A reader tipped us off about construction taking place at the corner of 21st and Annin Sts., so we found five minutes when it wasn’t pouring and checked it out. When we arrived on the scene, there was no work actively going on, but we did discover six fresh foundations spanning 2046-2056 Annin St., along with a truck with a stack of form work on its bed.
You can see a small part of the truck on the left side of the photo
The lots are owned by Roman Mosheyev, who purchased them earlier this year for $159K and intends to build three story single-family homes with roof decks, according to the zoning application. If you happen to walk down this block, you will immediately understand why this is a big deal.
Looking west on Annin St., toward the foundations
Looking east on Annin St.
It’s one of the most bombed out blocks in the neighborhood! On the north side of the street are the backs of the houses on Ellsworth St., which are not exactly welcoming. But it’s better than the south side, which is about eighty-percent vacant. Of the handful of houses that are still standing, most are boarded up buildings begging to be torn down or threatening to simply fall over by themselves. We’re not sure how long the rest of the block has been this bad, but we do know that these six lots have been vacant since at least 1991, when they were procured by St. Paul Chapel Baptist Church, located around the corner at 21st and Manton Sts.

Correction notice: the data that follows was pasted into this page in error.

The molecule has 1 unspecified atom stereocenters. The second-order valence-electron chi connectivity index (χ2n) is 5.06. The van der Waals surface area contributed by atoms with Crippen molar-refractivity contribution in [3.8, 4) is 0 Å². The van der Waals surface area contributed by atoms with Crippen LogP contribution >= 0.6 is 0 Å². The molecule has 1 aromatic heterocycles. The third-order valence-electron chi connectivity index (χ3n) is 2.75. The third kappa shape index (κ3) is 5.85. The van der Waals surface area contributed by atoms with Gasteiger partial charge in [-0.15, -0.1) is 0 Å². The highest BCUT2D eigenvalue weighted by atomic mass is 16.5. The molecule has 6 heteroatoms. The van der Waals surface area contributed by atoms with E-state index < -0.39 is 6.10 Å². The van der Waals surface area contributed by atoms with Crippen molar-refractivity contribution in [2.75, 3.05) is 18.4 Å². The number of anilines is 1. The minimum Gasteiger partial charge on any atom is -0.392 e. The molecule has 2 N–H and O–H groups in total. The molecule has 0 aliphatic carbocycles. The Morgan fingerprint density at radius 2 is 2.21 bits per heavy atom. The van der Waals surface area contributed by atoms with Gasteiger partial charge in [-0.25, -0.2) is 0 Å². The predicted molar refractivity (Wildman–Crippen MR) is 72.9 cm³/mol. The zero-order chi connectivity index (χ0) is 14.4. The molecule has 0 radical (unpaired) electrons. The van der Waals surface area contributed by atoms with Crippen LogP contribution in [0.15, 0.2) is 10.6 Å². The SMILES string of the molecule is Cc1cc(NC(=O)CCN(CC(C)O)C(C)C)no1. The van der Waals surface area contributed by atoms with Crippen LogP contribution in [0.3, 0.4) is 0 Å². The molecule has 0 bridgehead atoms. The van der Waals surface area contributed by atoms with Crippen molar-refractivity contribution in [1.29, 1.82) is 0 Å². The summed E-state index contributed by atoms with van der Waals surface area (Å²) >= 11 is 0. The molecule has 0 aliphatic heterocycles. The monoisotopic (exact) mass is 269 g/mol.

A landbanking church!
The church acquired the six lots on Annin St. along with 2055-59 Federal St. in 1991. For $2,500. We’re not sure who owned the lots beforehand, but our wild, speculative guess would be the City of Philadelphia. Ooh, and do you want to guess the property taxes for those lots on Federal St.? That’s right, nuthin’. Seems they were paying $158 per year for all three lots through 2006, but their tax obligation disappeared once 2007 rolled around.
One can argue for or against churches being exempt from property taxes for buildings in active use as places of worship, but no rational person would argue that churches should be exempt from paying property taxes on vacant land. Without the pressure of a fair property tax, churches can and do sit on potentially valuable parcels indefinitely. Case in point: Twenty years of vacancy for six parcels on the 2000 block of Annin St.
As little appetite as our local politicians have for standing up to churches, this situation needs to change right away.
Sigh, who are we kidding?